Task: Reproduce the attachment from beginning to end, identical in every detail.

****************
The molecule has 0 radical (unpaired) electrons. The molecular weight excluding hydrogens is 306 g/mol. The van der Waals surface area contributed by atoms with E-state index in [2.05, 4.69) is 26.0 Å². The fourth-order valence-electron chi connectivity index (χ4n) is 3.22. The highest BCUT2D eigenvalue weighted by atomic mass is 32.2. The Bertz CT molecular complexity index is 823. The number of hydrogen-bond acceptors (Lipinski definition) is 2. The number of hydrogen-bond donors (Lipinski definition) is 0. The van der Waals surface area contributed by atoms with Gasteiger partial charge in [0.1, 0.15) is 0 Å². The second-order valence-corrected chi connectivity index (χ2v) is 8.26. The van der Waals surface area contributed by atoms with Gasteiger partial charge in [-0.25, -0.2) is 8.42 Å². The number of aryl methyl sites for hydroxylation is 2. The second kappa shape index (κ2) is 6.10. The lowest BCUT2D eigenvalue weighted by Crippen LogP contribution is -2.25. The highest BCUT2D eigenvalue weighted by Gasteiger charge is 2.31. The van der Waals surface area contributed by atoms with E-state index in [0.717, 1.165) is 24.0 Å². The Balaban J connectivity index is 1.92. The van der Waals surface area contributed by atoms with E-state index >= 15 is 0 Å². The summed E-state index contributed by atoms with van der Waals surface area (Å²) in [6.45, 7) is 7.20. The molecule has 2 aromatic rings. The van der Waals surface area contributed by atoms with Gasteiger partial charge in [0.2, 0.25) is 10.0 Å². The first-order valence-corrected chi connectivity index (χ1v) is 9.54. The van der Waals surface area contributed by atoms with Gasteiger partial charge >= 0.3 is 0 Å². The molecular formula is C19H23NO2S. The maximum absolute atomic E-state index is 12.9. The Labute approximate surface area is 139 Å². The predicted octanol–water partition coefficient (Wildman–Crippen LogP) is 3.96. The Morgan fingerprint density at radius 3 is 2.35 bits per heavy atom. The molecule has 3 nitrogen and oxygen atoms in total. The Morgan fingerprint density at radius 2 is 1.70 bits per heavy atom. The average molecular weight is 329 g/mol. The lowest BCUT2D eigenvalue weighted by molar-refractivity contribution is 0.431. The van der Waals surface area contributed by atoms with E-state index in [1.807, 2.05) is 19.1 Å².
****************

The molecule has 0 radical (unpaired) electrons. The molecular weight excluding hydrogens is 306 g/mol. The van der Waals surface area contributed by atoms with E-state index in [2.05, 4.69) is 26.0 Å². The fourth-order valence-electron chi connectivity index (χ4n) is 3.22. The highest BCUT2D eigenvalue weighted by atomic mass is 32.2. The Bertz CT molecular complexity index is 823. The number of hydrogen-bond acceptors (Lipinski definition) is 2. The number of hydrogen-bond donors (Lipinski definition) is 0. The van der Waals surface area contributed by atoms with Gasteiger partial charge in [0.1, 0.15) is 0 Å². The second-order valence-corrected chi connectivity index (χ2v) is 8.26. The van der Waals surface area contributed by atoms with Gasteiger partial charge in [-0.25, -0.2) is 8.42 Å². The number of aryl methyl sites for hydroxylation is 2. The second kappa shape index (κ2) is 6.10. The lowest BCUT2D eigenvalue weighted by Crippen LogP contribution is -2.25. The highest BCUT2D eigenvalue weighted by Gasteiger charge is 2.31. The van der Waals surface area contributed by atoms with E-state index in [0.717, 1.165) is 24.0 Å². The Balaban J connectivity index is 1.92. The van der Waals surface area contributed by atoms with E-state index >= 15 is 0 Å². The summed E-state index contributed by atoms with van der Waals surface area (Å²) in [6.45, 7) is 7.20. The molecule has 2 aromatic rings. The van der Waals surface area contributed by atoms with Gasteiger partial charge in [0.2, 0.25) is 10.0 Å². The first-order valence-corrected chi connectivity index (χ1v) is 9.54. The van der Waals surface area contributed by atoms with Gasteiger partial charge >= 0.3 is 0 Å². The molecular formula is C19H23NO2S. The maximum absolute atomic E-state index is 12.9. The Labute approximate surface area is 139 Å². The predicted octanol–water partition coefficient (Wildman–Crippen LogP) is 3.96. The Morgan fingerprint density at radius 3 is 2.35 bits per heavy atom. The molecule has 3 nitrogen and oxygen atoms in total. The Morgan fingerprint density at radius 2 is 1.70 bits per heavy atom. The average molecular weight is 329 g/mol. The lowest BCUT2D eigenvalue weighted by molar-refractivity contribution is 0.431. The van der Waals surface area contributed by atoms with E-state index in [1.807, 2.05) is 19.1 Å².